Red Sox sign Corey Kluber to one-year deal

Red Sox and right handed Corey Kluber agree to a one-year deal plus a club option for 2024. Clubs will be guaranteed $10MM on the deal, but there’s also $2MM in undisclosed incentives that could boost the eventual payday for the Wasserman client. The 2024 option is valued at $11MM, but with escalators and incentives for that season as well.

Kluber, 37 in April, was once one of the greatest pitchers alive, winning Cy Young awards in both 2014 and 2017. Those were part of a six-year run of excellence with Cleveland from 2013 to 2018, with Kluber having a 2.96 ERA over that time along with a 27.7% strikeout rate, 5.2% walk rate and 44.9% ground ball rate.

Injuries limited him to just eight total starts during 2019 and 2020, with a broken forearm and teres muscle being the main culprits. He has since moved up again, but as more of a back-end hurler rather than the ace, he was with Cleveland, signing one-year deals with the Yankees and Rays the past two seasons. He made 16 starts in 2021 with a 3.83 ERA and 31 starts in 2022 with a 4.34 ERA. His 34.7% strikeout rate in 2017 was down to 24% last year and 20.2% in 2022. He still avoided the free passes, something he has long excelled at, with his 3% walk rate this year coming in a few notches below his career high his 5.4% mark.

Statcast pegged Kluber’s average four-seam fastball velocity at 88.9 mph in 2022, a significant drop from before the injuries, when he was in the 93-95 range. Nonetheless, he found ways to generally be effective, as his average exit velocity was in the 80th percentile, his hard hit rate at 75th, and his barrel velocity at 57th. Given his age and checkered health history, MLBTR projected him for a one-year, $12 million deal .dollars, with Kluber coming in just below that, though the incentives could potentially make up the difference.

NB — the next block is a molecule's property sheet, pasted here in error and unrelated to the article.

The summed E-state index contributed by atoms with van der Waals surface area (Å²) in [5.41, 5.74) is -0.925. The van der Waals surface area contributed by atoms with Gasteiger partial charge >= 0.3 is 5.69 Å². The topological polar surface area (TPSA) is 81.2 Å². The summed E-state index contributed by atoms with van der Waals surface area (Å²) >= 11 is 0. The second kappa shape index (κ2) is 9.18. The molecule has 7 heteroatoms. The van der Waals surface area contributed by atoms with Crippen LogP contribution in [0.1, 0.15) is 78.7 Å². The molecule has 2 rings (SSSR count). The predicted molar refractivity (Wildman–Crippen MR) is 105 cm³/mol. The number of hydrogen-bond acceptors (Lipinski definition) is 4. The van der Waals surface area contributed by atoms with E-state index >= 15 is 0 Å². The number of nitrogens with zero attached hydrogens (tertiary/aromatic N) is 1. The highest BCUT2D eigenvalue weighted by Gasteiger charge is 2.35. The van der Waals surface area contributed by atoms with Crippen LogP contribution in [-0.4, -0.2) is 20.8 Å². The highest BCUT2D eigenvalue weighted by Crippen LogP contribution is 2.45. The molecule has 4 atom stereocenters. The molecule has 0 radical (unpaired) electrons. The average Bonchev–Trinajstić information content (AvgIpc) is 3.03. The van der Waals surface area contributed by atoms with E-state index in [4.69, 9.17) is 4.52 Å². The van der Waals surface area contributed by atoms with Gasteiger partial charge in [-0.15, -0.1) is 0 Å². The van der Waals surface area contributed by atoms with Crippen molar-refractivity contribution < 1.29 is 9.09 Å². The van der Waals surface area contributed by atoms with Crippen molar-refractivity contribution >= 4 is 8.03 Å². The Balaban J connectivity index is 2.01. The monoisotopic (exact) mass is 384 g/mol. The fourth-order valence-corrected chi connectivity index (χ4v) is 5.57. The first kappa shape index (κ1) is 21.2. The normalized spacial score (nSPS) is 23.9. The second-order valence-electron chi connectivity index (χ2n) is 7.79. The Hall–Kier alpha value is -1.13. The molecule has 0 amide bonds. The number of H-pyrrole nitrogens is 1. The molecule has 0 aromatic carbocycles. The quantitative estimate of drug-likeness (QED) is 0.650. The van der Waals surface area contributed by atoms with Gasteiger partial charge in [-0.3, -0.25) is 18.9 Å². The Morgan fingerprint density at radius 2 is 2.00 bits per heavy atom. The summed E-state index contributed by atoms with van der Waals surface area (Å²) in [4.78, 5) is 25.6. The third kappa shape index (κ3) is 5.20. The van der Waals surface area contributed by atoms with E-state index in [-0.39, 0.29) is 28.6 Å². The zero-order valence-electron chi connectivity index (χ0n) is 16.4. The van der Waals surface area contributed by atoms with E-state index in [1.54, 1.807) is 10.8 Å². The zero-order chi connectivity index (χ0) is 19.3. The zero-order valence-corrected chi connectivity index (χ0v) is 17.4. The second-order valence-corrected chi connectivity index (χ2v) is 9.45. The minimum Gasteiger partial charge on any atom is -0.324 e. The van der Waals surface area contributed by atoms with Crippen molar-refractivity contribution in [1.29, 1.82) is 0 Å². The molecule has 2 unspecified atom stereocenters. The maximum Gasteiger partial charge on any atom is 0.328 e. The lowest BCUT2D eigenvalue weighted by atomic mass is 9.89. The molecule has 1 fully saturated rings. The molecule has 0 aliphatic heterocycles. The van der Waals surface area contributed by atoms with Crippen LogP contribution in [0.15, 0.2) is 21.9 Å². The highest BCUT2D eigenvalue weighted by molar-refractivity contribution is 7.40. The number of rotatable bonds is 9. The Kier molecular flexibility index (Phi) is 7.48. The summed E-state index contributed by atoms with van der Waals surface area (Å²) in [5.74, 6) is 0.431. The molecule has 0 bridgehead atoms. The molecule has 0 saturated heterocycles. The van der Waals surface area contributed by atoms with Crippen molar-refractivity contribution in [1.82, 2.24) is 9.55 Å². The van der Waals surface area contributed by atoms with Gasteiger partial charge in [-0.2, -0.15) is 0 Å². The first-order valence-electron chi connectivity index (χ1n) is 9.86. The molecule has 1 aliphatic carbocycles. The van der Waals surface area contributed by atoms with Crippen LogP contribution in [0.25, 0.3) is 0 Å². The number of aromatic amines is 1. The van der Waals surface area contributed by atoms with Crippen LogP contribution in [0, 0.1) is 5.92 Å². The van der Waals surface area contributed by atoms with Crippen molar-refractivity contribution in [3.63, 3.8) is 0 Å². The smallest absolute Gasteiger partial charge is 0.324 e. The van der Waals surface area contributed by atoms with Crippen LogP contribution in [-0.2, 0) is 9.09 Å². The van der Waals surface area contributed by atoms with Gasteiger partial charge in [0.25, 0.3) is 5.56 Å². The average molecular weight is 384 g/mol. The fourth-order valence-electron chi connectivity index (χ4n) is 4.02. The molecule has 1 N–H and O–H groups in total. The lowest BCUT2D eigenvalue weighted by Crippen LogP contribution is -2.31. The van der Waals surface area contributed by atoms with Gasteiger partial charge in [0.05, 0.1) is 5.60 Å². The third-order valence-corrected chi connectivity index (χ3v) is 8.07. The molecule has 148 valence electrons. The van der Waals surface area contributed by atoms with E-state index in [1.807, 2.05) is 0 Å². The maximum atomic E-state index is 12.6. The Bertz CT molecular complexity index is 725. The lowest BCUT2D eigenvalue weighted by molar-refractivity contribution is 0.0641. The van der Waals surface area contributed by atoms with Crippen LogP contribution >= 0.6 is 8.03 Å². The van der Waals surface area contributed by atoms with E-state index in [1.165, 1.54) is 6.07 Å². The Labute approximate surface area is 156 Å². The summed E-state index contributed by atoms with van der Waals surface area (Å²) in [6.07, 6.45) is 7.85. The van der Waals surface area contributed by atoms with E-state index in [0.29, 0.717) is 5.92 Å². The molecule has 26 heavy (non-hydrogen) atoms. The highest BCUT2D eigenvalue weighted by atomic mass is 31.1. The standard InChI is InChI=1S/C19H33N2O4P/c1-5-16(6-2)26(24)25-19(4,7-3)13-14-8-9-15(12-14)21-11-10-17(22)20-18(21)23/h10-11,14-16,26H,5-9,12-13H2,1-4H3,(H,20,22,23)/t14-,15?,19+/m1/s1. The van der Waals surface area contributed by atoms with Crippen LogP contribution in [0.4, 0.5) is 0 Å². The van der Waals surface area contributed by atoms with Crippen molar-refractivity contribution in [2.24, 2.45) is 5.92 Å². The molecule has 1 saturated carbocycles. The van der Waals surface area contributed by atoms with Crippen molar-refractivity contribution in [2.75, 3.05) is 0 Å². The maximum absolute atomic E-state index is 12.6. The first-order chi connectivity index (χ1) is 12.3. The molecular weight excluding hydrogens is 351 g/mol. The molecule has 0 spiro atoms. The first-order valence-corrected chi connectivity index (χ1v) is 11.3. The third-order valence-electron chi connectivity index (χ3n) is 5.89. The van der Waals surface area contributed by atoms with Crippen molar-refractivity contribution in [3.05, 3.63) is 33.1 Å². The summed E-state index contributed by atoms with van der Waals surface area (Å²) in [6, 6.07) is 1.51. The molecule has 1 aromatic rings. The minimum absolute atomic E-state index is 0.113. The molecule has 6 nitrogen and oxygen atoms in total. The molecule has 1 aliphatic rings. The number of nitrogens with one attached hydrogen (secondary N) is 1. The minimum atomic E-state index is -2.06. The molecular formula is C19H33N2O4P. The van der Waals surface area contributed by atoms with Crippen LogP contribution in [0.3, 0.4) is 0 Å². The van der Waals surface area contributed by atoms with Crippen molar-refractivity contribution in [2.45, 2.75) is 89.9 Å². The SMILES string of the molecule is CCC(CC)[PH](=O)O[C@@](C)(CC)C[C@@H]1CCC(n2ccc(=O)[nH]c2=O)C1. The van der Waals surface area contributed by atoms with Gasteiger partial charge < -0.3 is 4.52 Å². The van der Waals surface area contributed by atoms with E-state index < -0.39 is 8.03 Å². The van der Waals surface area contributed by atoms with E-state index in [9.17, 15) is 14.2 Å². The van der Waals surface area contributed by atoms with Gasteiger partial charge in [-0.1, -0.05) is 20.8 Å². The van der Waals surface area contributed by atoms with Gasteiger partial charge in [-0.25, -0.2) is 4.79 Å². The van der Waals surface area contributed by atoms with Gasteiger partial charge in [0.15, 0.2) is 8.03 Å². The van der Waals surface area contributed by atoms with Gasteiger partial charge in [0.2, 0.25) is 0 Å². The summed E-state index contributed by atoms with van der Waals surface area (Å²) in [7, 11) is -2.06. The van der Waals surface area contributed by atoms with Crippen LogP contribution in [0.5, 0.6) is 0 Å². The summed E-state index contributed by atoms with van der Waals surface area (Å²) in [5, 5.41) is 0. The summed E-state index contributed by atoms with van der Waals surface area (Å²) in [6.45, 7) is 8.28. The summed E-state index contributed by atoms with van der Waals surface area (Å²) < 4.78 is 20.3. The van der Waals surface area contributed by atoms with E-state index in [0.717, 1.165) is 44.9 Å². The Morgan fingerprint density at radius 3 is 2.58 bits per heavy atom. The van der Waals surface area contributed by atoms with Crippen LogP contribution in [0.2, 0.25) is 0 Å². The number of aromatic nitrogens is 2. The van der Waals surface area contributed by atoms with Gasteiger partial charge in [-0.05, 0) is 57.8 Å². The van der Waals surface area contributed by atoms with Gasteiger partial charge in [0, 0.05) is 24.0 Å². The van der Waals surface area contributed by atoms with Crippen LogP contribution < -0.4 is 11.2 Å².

For the Sox, adding a new starting pitcher makes a lot of sense given the uncertainty of their current options. Nick Pivetta is probably the only solid member of their group right now, who Chris Sale and James Paxton has barely turned up in the last three years. Brian Bello and Garrett Whitlock are slotted into two spots, even though they are young and have just 20 MLB starts between them. Kluber is a bit of a question mark himself, but bringing him into the picture still reduces the likelihood that the club will have to rely on depth options such as Connor Seabold or Josh Winckowski through the year.

Boston had also been linked to various other starters throughout the offseason, including Zach Eflin, Carlos Rodon, Kodai Senga, Andrew Heaney, Seth Lugo, Tyler Anderson, Rich Hill and Nathan Eovaldi. Those players have all since found new clubs, with Eovaldi signing a two-year deal with Rangers yesterday. Chad Jennings of the Athletic reports that the Red Sox offered Eovaldi a three-year deal earlier this month, though the guarantee of that offer is not known. Regardless, it appears Eovaldi turned it down in favor of the offer from Texas and Boston, and then moved on to Kluber.

Kulber had previously been linked to the Angels and Cubs, although the latter’s interest predated the signing Jameson Taillon and Drew Smyly. If the Angels are still looking for rotation upgrades, include some of the remaining free agents Michael Wacha, Johnny Cueto and Zack Greinke.

This deal brings the Red Sox payroll up to $186MM and their competitive balance sheet to $212MM, according to Roster Resource calculations. That should leave them room for additional additions if they choose, as they’ve run a payroll as high as $236MM in the past, per the Cots’ baseball contracts, and are still more than $20MM away from the $233MM luxury tax threshold.

ESPN’s Jeff Passan first reported that Kluber and the Red Sox agreed to a one-year deal plus a club option. Alex Speier of the Boston Globe first reported the $10MM guarantee and later made sure of some details on incentives. Jon Heyman of The New York Post first reported the $11MM figure for the option and that the deal contained incentives.

Photo courtesy of USA Today Sports.

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